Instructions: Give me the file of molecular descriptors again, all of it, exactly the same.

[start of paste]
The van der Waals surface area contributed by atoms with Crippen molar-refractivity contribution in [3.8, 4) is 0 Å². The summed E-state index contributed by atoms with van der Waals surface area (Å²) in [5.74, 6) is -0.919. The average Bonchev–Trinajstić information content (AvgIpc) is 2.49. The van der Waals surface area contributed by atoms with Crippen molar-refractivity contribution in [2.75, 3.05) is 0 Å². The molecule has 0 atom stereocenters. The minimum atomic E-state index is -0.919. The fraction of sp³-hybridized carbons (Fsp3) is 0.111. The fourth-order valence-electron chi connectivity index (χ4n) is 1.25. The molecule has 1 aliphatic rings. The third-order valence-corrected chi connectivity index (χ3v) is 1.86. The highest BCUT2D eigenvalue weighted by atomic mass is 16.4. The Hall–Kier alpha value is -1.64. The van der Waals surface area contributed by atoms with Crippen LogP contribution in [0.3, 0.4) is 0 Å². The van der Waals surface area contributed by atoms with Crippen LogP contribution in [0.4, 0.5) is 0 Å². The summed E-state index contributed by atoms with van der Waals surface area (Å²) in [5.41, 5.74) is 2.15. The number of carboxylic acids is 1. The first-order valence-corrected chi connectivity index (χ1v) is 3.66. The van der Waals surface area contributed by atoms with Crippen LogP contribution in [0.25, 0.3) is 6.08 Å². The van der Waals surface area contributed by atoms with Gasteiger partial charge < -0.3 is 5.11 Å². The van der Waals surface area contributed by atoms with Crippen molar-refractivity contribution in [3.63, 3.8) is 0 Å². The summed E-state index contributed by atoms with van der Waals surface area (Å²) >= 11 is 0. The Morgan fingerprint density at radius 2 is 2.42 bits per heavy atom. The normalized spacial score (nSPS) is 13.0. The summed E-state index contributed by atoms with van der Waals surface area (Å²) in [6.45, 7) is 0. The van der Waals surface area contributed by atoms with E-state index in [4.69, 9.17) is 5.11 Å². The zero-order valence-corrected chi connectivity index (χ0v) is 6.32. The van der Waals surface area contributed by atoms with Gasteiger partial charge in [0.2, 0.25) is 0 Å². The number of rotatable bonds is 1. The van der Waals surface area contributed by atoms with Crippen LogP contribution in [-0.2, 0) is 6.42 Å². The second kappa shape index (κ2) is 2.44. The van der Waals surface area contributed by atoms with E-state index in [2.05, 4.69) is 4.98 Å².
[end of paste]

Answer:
The van der Waals surface area contributed by atoms with Crippen molar-refractivity contribution in [3.8, 4) is 0 Å². The summed E-state index contributed by atoms with van der Waals surface area (Å²) in [5.74, 6) is -0.919. The average Bonchev–Trinajstić information content (AvgIpc) is 2.49. The van der Waals surface area contributed by atoms with Crippen molar-refractivity contribution in [2.75, 3.05) is 0 Å². The molecule has 0 atom stereocenters. The minimum atomic E-state index is -0.919. The fraction of sp³-hybridized carbons (Fsp3) is 0.111. The fourth-order valence-electron chi connectivity index (χ4n) is 1.25. The molecule has 1 aliphatic rings. The third-order valence-corrected chi connectivity index (χ3v) is 1.86. The highest BCUT2D eigenvalue weighted by atomic mass is 16.4. The Hall–Kier alpha value is -1.64. The van der Waals surface area contributed by atoms with Crippen LogP contribution in [0.3, 0.4) is 0 Å². The van der Waals surface area contributed by atoms with Crippen LogP contribution in [0.4, 0.5) is 0 Å². The summed E-state index contributed by atoms with van der Waals surface area (Å²) in [5.41, 5.74) is 2.15. The number of carboxylic acids is 1. The first-order valence-corrected chi connectivity index (χ1v) is 3.66. The van der Waals surface area contributed by atoms with Crippen LogP contribution in [0.25, 0.3) is 6.08 Å². The van der Waals surface area contributed by atoms with Gasteiger partial charge < -0.3 is 5.11 Å². The van der Waals surface area contributed by atoms with Crippen molar-refractivity contribution in [3.63, 3.8) is 0 Å². The summed E-state index contributed by atoms with van der Waals surface area (Å²) >= 11 is 0. The Morgan fingerprint density at radius 2 is 2.42 bits per heavy atom. The normalized spacial score (nSPS) is 13.0. The summed E-state index contributed by atoms with van der Waals surface area (Å²) in [6.45, 7) is 0. The van der Waals surface area contributed by atoms with E-state index in [4.69, 9.17) is 5.11 Å². The zero-order valence-corrected chi connectivity index (χ0v) is 6.32. The van der Waals surface area contributed by atoms with Gasteiger partial charge in [0.2, 0.25) is 0 Å². The number of rotatable bonds is 1. The van der Waals surface area contributed by atoms with Crippen LogP contribution in [-0.2, 0) is 6.42 Å². The second kappa shape index (κ2) is 2.44. The van der Waals surface area contributed by atoms with E-state index in [2.05, 4.69) is 4.98 Å².